Review: 'Furry Fandom Conventions, 1989-2015', by Fred Patten
First off, let me engage in an act of self-disclosure: I recently finished writing Furry Nation, a personal history of the birth and growth of our community and its treatment at the hands of entertainment and news media that will be published in the fall by Cleis Press. I interviewed numerous furs for the book, unknown and well-known, Fred included.
I found myself concerned it would be a conflict of interest for me to opine on Fred’s work, with the temptation to belittle it in comparison to my own. However I was happy to find Fred’s book unique in its own right. It is a work of scholarship I could never hope to duplicate. In fact, I wish it had been published a year or two earlier; it would have been an immense help to me in writing about furry conventions worldwide, a topic not covered in great detail in my own non-fiction work.
Furry conventions from A to Z
Furry Fandom Conventions begins with a brief overview of the various kinds of furry gatherings and a succinct timeline of the fandom’s origin and spread. Even though the timespan covered is in the book’s title, the conventions themselves are described not chronologically but alphabetically, from the first “Abando” convention in Brazil in 2008 (with 15 attendees), to the last “ZonieCon”, held in in Tucson, Arizona in 2001 (57). The decision to alphabetize makes perfect sense: if you’re curious about say, Further Confusion, it makes it a lot easier to trace its history in one place rather than flip through the entire book looking for each year’s summary.
Of course there’s an awful lot of cons covered between Abando and ZonieCon (just about every one attracted far greater numbers of furs than those two). Fred has done a masterful job of gathering and organizing information about all of them. How many conventions? As that newsreel narrator intoned in Citizen Kane, “no man can say.” I couldn’t find a total number of conventions described therein, but the number is easily in the hundreds.
Fred’s evocative descriptions of long-ago conventions brought them back to life. To quote one, here is the description given for All Fur Fun 2007 and 2008 when it was held in Spokane’s Ridpath,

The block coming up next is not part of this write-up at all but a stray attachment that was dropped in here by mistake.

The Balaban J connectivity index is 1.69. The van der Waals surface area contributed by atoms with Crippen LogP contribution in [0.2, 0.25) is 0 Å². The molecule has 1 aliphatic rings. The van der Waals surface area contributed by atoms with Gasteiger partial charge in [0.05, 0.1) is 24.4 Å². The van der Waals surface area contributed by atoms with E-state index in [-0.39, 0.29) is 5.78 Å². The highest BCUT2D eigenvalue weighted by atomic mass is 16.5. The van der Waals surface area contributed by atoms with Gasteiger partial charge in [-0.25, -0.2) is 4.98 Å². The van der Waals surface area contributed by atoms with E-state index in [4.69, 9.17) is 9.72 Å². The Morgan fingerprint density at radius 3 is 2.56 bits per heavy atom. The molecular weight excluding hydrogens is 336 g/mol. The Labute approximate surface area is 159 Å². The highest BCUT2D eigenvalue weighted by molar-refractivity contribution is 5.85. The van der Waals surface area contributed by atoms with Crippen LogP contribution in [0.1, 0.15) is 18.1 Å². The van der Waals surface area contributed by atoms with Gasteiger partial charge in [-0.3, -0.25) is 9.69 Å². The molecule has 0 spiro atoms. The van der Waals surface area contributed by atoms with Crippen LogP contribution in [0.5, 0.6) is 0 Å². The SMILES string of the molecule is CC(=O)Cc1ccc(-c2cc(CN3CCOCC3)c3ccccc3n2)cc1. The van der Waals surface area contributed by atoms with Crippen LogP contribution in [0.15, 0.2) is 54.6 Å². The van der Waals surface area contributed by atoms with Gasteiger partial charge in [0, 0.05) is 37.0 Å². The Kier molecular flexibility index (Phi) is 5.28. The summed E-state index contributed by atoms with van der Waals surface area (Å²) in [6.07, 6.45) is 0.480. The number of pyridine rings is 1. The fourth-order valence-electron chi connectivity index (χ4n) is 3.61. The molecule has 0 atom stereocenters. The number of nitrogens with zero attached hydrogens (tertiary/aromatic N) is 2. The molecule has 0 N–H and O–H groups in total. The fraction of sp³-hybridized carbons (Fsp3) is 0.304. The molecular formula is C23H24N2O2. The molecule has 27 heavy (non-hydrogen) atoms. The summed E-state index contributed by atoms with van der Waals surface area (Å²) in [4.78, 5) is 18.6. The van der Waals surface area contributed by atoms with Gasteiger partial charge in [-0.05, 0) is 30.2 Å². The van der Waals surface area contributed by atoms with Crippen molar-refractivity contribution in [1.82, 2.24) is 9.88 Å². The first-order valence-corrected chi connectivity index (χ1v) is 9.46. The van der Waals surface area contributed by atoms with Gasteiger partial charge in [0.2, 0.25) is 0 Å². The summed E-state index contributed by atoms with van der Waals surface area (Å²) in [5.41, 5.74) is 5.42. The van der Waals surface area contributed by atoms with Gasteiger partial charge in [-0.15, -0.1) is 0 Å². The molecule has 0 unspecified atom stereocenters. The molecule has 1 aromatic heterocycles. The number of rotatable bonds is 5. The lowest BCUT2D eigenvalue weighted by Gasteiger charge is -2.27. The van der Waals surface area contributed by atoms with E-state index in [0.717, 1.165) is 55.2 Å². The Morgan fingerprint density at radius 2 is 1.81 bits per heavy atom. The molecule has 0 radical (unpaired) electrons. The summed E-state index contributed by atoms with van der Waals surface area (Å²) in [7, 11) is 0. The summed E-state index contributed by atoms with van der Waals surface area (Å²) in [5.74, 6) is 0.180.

…a charmingly colorful hotel, about a hundred years old, with rococo statuary all around the lobby and a big, old-fashioned fireplace.
To quote another, Fred’s recap of the contentious ConFurence 8 describes how:
[Mark] Merlino got into an unruly shouting match when he announced…there was no reason for complaint because the [convention hotel] management announced there would be no problems next year.
Every convention gets at the very minimum a solid paragraph’s worth of information. Multi-yeared conventions get multiple paragraphs; Anthrocon’s section covers nine pages of Furry Fandom Conventions, while Eurofurence gets eight. The lists at the beginning of each convention’s entry enumerating its yearly theme, location and attendance are particularly informative in tracing not just the convention’s attendance, but the furry community’s overall rapid growth. For instance, Eurofurence began in 1993 with a mere nineteen furs gathered at the organizer’s parent’s vacation farm near Hamburg, Germany. Twenty years later Eurofurence 19 attracted 1,376 furs to a small town hotel; in 2014 that number grew to 2,015 (a 46% increase in a single year!) while the convention itself moved to Berlin, the country’s largest city.
A colorful and artful history
There’s plenty of art in Fred’s book, convention logos, mascots, posters and con book covers. An eight page color section includes some of the more impressive samples of convention-themed furry art. These include an ultra-manga poster for a Japanese furry meet and a creepy as hell, horror movie-style Feral the 13th “survival guide” cover for a camping-in-the-woods furry gathering.
All in all, an impressive feat of scholarship by Fred, one that will surely be consulted for years to come by furs as well as sociology and anthropology researchers and students. I take issue though with the book’s back cover estimate of 50,000 furries in the fandom. In my humble opinion 50,000 furs is an extremely conservative estimate. According to Dragoneer, Fur Affinity’s Director, that repository of furry creativity alone has over one million registered users. Now that might be a highball number, but whether it’s 50,000 or 50 million furs, we are definitely huge in number and all over the freakin’ planet, from Anaheim to Australia. Thanks to this work by Fred I feel it has been made crystal clear to everyone inside and outside the furry community that our gathering are far from a trivial fad of a few marginal members.
If interested, please consider buying a copy of your own.